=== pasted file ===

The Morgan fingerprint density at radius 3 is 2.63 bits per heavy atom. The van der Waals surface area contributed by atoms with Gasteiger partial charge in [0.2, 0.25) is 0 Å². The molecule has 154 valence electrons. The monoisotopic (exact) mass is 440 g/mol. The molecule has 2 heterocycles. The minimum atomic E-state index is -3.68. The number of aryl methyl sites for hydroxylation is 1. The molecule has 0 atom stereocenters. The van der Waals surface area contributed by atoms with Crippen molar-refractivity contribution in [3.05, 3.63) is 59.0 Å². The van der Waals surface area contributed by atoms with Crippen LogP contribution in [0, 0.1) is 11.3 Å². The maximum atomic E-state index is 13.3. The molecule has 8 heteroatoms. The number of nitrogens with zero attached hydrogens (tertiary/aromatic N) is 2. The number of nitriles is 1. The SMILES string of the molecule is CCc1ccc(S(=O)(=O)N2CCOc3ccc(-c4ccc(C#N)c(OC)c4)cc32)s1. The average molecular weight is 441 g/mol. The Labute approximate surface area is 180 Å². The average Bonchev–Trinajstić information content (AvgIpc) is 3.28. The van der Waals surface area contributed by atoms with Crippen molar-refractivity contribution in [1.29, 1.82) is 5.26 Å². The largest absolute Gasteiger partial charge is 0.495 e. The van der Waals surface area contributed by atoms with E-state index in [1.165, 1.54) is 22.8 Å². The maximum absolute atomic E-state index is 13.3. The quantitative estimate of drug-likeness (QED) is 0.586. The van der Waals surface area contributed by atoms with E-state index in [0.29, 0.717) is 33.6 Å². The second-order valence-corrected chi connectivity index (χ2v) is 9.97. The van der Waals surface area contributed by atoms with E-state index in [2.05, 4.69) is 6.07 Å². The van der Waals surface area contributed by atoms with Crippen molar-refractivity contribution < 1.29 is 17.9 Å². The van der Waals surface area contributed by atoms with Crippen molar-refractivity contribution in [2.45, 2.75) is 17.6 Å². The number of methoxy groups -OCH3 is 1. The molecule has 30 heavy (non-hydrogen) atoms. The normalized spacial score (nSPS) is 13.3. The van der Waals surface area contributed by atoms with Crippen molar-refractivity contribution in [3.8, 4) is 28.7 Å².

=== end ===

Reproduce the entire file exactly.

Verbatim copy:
The Morgan fingerprint density at radius 3 is 2.63 bits per heavy atom. The van der Waals surface area contributed by atoms with Gasteiger partial charge in [0.2, 0.25) is 0 Å². The molecule has 154 valence electrons. The monoisotopic (exact) mass is 440 g/mol. The molecule has 2 heterocycles. The minimum atomic E-state index is -3.68. The number of aryl methyl sites for hydroxylation is 1. The molecule has 0 atom stereocenters. The van der Waals surface area contributed by atoms with Crippen molar-refractivity contribution in [3.05, 3.63) is 59.0 Å². The van der Waals surface area contributed by atoms with Crippen LogP contribution in [0, 0.1) is 11.3 Å². The maximum atomic E-state index is 13.3. The molecule has 8 heteroatoms. The number of nitrogens with zero attached hydrogens (tertiary/aromatic N) is 2. The number of nitriles is 1. The SMILES string of the molecule is CCc1ccc(S(=O)(=O)N2CCOc3ccc(-c4ccc(C#N)c(OC)c4)cc32)s1. The average molecular weight is 441 g/mol. The Labute approximate surface area is 180 Å². The average Bonchev–Trinajstić information content (AvgIpc) is 3.28. The van der Waals surface area contributed by atoms with Crippen molar-refractivity contribution in [1.29, 1.82) is 5.26 Å². The largest absolute Gasteiger partial charge is 0.495 e. The van der Waals surface area contributed by atoms with E-state index in [1.165, 1.54) is 22.8 Å². The maximum absolute atomic E-state index is 13.3. The quantitative estimate of drug-likeness (QED) is 0.586. The van der Waals surface area contributed by atoms with E-state index in [0.29, 0.717) is 33.6 Å². The second-order valence-corrected chi connectivity index (χ2v) is 9.97. The van der Waals surface area contributed by atoms with E-state index in [2.05, 4.69) is 6.07 Å². The van der Waals surface area contributed by atoms with Crippen molar-refractivity contribution < 1.29 is 17.9 Å². The van der Waals surface area contributed by atoms with Crippen molar-refractivity contribution in [2.45, 2.75) is 17.6 Å². The number of methoxy groups -OCH3 is 1. The molecule has 30 heavy (non-hydrogen) atoms. The normalized spacial score (nSPS) is 13.3. The van der Waals surface area contributed by atoms with Crippen molar-refractivity contribution in [3.8, 4) is 28.7 Å².